Intervertebral disk disease is a common neurologic condition in dogs. It is the process of IVD degeneration followed by protrusion or extrusion of disk material into the vertebral canal with focal compression of the spinal cord or adjacent nerve roots and attendant vascular structures.1 The clinical signs associated with IVDD range from spinal hyperesthesia to hind limb ataxia, nonambulatory hind limb paraparesis, and complete hind limb paralysis with or without loss of deep pain perception, together with various degrees of loss of sensory and motor function.2,3 Dachshunds are 12.6 times as likely to develop IVDD as any other breed of dog.4 Priester5 reported that 49% (3,898/8,117) of dogs with IVDD were Dachshunds; in another report,6 Dachshunds comprised 24.5% of the breeds affected by IVDD. The incidence of IVDD among high-risk dog breeds peaks between 4 and 6 years of age.5 The thoracolumbar junction (vertebral bodies T11 through L2) is the area most commonly affected by disk extrusion or protrusion; in dogs evaluated at Auburn University between 1952 and 1975, 1,718 of 2,620 of all disk protrusions and extrusions occurred in this anatomic region.7
Surgery is recommended in most IVDD-affected dogs that have marked and deteriorating neurologic signs.8 For surgical candidates, specialized diagnostic imaging procedures are undertaken to confirm focal extradural cord compression and to anatomically localize and characterize the extent of the lesion. The imaging findings enable the surgeon to limit access to the appropriate portion of the cord and to approach the lesion in the least invasive manner.9–11 Myelography and computed tomography have been used for spinal cord assessment but with specific limitations. Myelography provides an outline of the spinal cord but does not definitively reveal the nature of the pathologic change and can be unreliable in the presence of severe spinal cord swelling or epidural hemorrhage.12 Compared with MR imaging, computed tomography is claimed to be more versatile but provides relatively limited soft tissue definition. It has been recommended that computed tomography or MR imaging is used instead of myelography for assessment of the vertebral column in dogs.13
Magnetic resonance imaging is frequently used in the veterinary field for assessment of suspected neurologic conditions. The principal advantage is enhanced soft tissue imaging with 3-dimensional delineation of lesions. This imaging technique is noninvasive and safe for the patient. In humans, it has been proven to be the method of choice for imaging the nervous system.14–16 There are a number of reports12,17-24 describing the clinical application of MR imaging in dogs. Of these studies, some have assessed clinically normal vertebral columns,21,25–29 whereas others have assessed degenerative changes in IVDs.23,29 Magnetic resonance imaging has been reported17–19,21,23,24,28 to be a reliable diagnostic tool for IVDD in dogs and cats.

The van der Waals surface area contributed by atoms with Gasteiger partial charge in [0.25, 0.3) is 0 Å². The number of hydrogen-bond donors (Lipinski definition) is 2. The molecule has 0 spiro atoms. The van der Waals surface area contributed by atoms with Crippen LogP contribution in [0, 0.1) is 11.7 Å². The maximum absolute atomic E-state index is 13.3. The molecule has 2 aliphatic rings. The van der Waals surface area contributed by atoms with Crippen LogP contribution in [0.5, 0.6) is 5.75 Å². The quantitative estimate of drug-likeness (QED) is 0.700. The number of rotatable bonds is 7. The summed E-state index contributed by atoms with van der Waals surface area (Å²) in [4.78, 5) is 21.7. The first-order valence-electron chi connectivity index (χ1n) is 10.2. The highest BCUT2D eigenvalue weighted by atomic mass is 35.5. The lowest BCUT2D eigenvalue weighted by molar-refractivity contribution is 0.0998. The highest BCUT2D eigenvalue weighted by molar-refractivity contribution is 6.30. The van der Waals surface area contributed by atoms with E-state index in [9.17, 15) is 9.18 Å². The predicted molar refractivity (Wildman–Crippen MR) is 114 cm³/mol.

In a retrospective study28 of 40 dogs of different breeds that had IVDD and for which MR imaging and subsequent decompressive surgery had been performed, the MR imaging findings correlated with surgical observations with regard to localization and degree of disk material dispersion. Dispersed disk material was described as material that had lost contact with the originating IVD space, whereas nondispersed material retained contact with the disk space. In that study,28 there was complete agreement between the MR imaging and surgical findings with regard to left, right, or central positioning of the EIDM.
To our knowledge, there are no published prospective studies of dogs with TLIDE that have determined the accuracy of MR imaging findings; no comparison between the size and localization of the extruded material as determined via MR imaging and findings at the time of surgery has been reported. Seemingly, no study has compared different MR imaging sequences to determine which, if any, is the most accurate for assessment of the size of the extruded material. Similarly, we are not aware of any published case series to describe the MR image appearance of TLIDE in dogs and standardize findings with respect to breed, duration of clinical signs, first-time event, and anatomic location of disk extrusion. The purpose of the study reported here was to evaluate the accuracy of specific MR imaging sequences in determining the site, lateralization, and extent of EIDM, compared with surgical findings, in Dachshunds with TLIDE. Our hypotheses were that estimates of extent and location of extruded IVD material obtained via MR imaging do not differ from measurements obtained during surgery and that no differences exist among T1weighted, T2-weighted, and STIR sequences with regard to determination of the length of EIDM.
Intervertebral disk disease
Extruded intervertebral disk material
Thoracolumbar intervertebral disk extrusion
Short tau inversion recovery
Balanced-turbo field echo
Time to echo
Time to repetition
Philips Gyroscan Intera T15, Eindhoven, The Netherlands.
Domitor, Novartis, Kempton Park, Gauteng, South Africa.
Intraval sodium, Merial, Halfway House, Gauteng, South Africa.
Lactated Ringer's solution, Adcock Ingram Cirical Care, Johannesburg, Gauteng, South Africa.
Augmentin, Aspen, Pharmacare, Johannesburg, Gauteng, South Africa.
Rimadyl, Pfizer Animal Health, Sandton, Gauteng, South Africa.
Stata 8.2, StataCorp, College Station, Tex.
NCSS 2004, NCSS, Kaysville, Utah.
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